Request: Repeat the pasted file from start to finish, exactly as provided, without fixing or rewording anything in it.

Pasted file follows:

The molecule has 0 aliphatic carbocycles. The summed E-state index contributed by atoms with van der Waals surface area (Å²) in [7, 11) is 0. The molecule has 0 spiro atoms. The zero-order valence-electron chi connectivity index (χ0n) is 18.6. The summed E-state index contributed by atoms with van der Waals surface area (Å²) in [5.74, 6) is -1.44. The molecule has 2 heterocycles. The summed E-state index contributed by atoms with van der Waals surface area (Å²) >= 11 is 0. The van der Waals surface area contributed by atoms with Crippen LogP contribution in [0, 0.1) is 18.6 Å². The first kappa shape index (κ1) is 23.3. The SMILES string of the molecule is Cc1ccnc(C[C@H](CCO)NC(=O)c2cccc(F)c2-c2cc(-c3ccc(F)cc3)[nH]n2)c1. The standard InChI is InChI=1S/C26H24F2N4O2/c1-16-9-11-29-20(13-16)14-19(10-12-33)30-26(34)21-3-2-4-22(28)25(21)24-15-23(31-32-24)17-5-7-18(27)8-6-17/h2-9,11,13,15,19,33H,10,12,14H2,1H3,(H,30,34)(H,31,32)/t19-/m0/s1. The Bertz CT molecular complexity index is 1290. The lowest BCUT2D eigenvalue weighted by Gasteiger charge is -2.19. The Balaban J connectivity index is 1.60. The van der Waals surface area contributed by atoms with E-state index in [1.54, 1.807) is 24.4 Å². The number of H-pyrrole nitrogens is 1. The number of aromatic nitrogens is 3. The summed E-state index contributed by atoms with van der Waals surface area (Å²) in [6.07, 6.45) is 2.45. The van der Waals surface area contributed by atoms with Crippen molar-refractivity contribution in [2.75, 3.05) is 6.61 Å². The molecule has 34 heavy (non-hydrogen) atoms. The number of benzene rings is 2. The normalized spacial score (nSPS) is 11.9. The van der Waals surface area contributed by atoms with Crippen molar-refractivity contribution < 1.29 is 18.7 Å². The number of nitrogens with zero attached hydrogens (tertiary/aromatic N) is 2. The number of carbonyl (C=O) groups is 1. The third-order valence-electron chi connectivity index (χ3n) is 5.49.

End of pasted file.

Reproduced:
The molecule has 0 aliphatic carbocycles. The summed E-state index contributed by atoms with van der Waals surface area (Å²) in [7, 11) is 0. The molecule has 0 spiro atoms. The zero-order valence-electron chi connectivity index (χ0n) is 18.6. The summed E-state index contributed by atoms with van der Waals surface area (Å²) in [5.74, 6) is -1.44. The molecule has 2 heterocycles. The summed E-state index contributed by atoms with van der Waals surface area (Å²) >= 11 is 0. The van der Waals surface area contributed by atoms with Crippen LogP contribution in [0, 0.1) is 18.6 Å². The first kappa shape index (κ1) is 23.3. The SMILES string of the molecule is Cc1ccnc(C[C@H](CCO)NC(=O)c2cccc(F)c2-c2cc(-c3ccc(F)cc3)[nH]n2)c1. The standard InChI is InChI=1S/C26H24F2N4O2/c1-16-9-11-29-20(13-16)14-19(10-12-33)30-26(34)21-3-2-4-22(28)25(21)24-15-23(31-32-24)17-5-7-18(27)8-6-17/h2-9,11,13,15,19,33H,10,12,14H2,1H3,(H,30,34)(H,31,32)/t19-/m0/s1. The Bertz CT molecular complexity index is 1290. The lowest BCUT2D eigenvalue weighted by Gasteiger charge is -2.19. The Balaban J connectivity index is 1.60. The van der Waals surface area contributed by atoms with E-state index in [1.54, 1.807) is 24.4 Å². The number of H-pyrrole nitrogens is 1. The number of aromatic nitrogens is 3. The summed E-state index contributed by atoms with van der Waals surface area (Å²) in [6.07, 6.45) is 2.45. The van der Waals surface area contributed by atoms with Crippen molar-refractivity contribution in [2.75, 3.05) is 6.61 Å². The molecule has 34 heavy (non-hydrogen) atoms. The number of benzene rings is 2. The normalized spacial score (nSPS) is 11.9. The van der Waals surface area contributed by atoms with Crippen molar-refractivity contribution < 1.29 is 18.7 Å². The number of nitrogens with zero attached hydrogens (tertiary/aromatic N) is 2. The number of carbonyl (C=O) groups is 1. The third-order valence-electron chi connectivity index (χ3n) is 5.49.